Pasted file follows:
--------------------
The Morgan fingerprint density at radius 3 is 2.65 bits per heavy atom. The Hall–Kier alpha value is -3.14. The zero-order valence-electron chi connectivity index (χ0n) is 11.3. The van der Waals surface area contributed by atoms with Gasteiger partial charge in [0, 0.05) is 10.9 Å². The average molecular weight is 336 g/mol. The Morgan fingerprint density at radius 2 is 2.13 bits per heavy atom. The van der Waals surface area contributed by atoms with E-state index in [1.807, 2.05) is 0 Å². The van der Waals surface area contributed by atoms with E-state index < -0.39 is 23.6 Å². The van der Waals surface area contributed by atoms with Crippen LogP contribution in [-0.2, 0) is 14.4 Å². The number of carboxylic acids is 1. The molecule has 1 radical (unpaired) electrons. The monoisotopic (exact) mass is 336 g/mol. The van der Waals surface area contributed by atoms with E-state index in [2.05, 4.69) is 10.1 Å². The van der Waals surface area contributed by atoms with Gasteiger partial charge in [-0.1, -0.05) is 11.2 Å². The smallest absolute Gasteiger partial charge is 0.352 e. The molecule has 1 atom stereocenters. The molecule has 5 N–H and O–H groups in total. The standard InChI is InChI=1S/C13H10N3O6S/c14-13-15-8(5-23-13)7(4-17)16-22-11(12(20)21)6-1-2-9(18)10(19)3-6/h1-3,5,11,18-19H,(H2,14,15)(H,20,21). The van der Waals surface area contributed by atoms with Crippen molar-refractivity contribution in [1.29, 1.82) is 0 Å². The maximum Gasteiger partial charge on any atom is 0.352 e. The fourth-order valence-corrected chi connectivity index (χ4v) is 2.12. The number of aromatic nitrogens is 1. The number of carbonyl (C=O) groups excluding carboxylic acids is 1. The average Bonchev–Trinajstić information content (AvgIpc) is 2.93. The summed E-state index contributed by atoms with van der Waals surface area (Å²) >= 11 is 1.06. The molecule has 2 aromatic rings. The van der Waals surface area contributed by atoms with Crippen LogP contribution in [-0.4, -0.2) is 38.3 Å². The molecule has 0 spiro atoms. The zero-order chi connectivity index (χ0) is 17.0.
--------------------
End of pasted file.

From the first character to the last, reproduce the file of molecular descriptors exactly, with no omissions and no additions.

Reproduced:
The Morgan fingerprint density at radius 3 is 2.65 bits per heavy atom. The Hall–Kier alpha value is -3.14. The zero-order valence-electron chi connectivity index (χ0n) is 11.3. The van der Waals surface area contributed by atoms with Gasteiger partial charge in [0, 0.05) is 10.9 Å². The average molecular weight is 336 g/mol. The Morgan fingerprint density at radius 2 is 2.13 bits per heavy atom. The van der Waals surface area contributed by atoms with E-state index in [1.807, 2.05) is 0 Å². The van der Waals surface area contributed by atoms with E-state index < -0.39 is 23.6 Å². The van der Waals surface area contributed by atoms with Crippen LogP contribution in [-0.2, 0) is 14.4 Å². The number of carboxylic acids is 1. The molecule has 1 radical (unpaired) electrons. The monoisotopic (exact) mass is 336 g/mol. The van der Waals surface area contributed by atoms with E-state index in [2.05, 4.69) is 10.1 Å². The van der Waals surface area contributed by atoms with Gasteiger partial charge in [-0.1, -0.05) is 11.2 Å². The smallest absolute Gasteiger partial charge is 0.352 e. The molecule has 1 atom stereocenters. The molecule has 5 N–H and O–H groups in total. The standard InChI is InChI=1S/C13H10N3O6S/c14-13-15-8(5-23-13)7(4-17)16-22-11(12(20)21)6-1-2-9(18)10(19)3-6/h1-3,5,11,18-19H,(H2,14,15)(H,20,21). The van der Waals surface area contributed by atoms with Crippen molar-refractivity contribution in [1.29, 1.82) is 0 Å². The maximum Gasteiger partial charge on any atom is 0.352 e. The fourth-order valence-corrected chi connectivity index (χ4v) is 2.12. The number of aromatic nitrogens is 1. The number of carbonyl (C=O) groups excluding carboxylic acids is 1. The average Bonchev–Trinajstić information content (AvgIpc) is 2.93. The summed E-state index contributed by atoms with van der Waals surface area (Å²) >= 11 is 1.06. The molecule has 2 aromatic rings. The van der Waals surface area contributed by atoms with Crippen LogP contribution in [-0.4, -0.2) is 38.3 Å². The molecule has 0 spiro atoms. The zero-order chi connectivity index (χ0) is 17.0.